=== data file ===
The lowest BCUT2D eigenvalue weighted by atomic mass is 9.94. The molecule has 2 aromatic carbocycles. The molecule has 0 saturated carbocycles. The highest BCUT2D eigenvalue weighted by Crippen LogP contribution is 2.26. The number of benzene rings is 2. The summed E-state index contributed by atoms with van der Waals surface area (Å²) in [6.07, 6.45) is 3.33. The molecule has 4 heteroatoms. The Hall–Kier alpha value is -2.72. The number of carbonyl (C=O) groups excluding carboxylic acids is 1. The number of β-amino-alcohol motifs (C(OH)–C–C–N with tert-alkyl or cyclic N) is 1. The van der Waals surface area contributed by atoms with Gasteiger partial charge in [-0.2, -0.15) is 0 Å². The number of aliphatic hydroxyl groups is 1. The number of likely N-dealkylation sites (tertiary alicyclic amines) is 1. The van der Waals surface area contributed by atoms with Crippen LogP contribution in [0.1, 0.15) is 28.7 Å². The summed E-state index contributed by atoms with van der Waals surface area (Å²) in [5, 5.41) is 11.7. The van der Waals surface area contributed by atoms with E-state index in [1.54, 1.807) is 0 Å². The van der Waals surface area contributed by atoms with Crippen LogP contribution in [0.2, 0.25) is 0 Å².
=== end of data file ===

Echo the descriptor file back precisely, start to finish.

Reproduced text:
The lowest BCUT2D eigenvalue weighted by atomic mass is 9.94. The molecule has 2 aromatic carbocycles. The molecule has 0 saturated carbocycles. The highest BCUT2D eigenvalue weighted by Crippen LogP contribution is 2.26. The number of benzene rings is 2. The summed E-state index contributed by atoms with van der Waals surface area (Å²) in [6.07, 6.45) is 3.33. The molecule has 4 heteroatoms. The Hall–Kier alpha value is -2.72. The number of carbonyl (C=O) groups excluding carboxylic acids is 1. The number of β-amino-alcohol motifs (C(OH)–C–C–N with tert-alkyl or cyclic N) is 1. The van der Waals surface area contributed by atoms with Gasteiger partial charge in [-0.2, -0.15) is 0 Å². The number of aliphatic hydroxyl groups is 1. The number of likely N-dealkylation sites (tertiary alicyclic amines) is 1. The van der Waals surface area contributed by atoms with Crippen LogP contribution in [0.1, 0.15) is 28.7 Å². The summed E-state index contributed by atoms with van der Waals surface area (Å²) in [5, 5.41) is 11.7. The van der Waals surface area contributed by atoms with E-state index in [1.54, 1.807) is 0 Å². The van der Waals surface area contributed by atoms with Crippen LogP contribution in [0.2, 0.25) is 0 Å².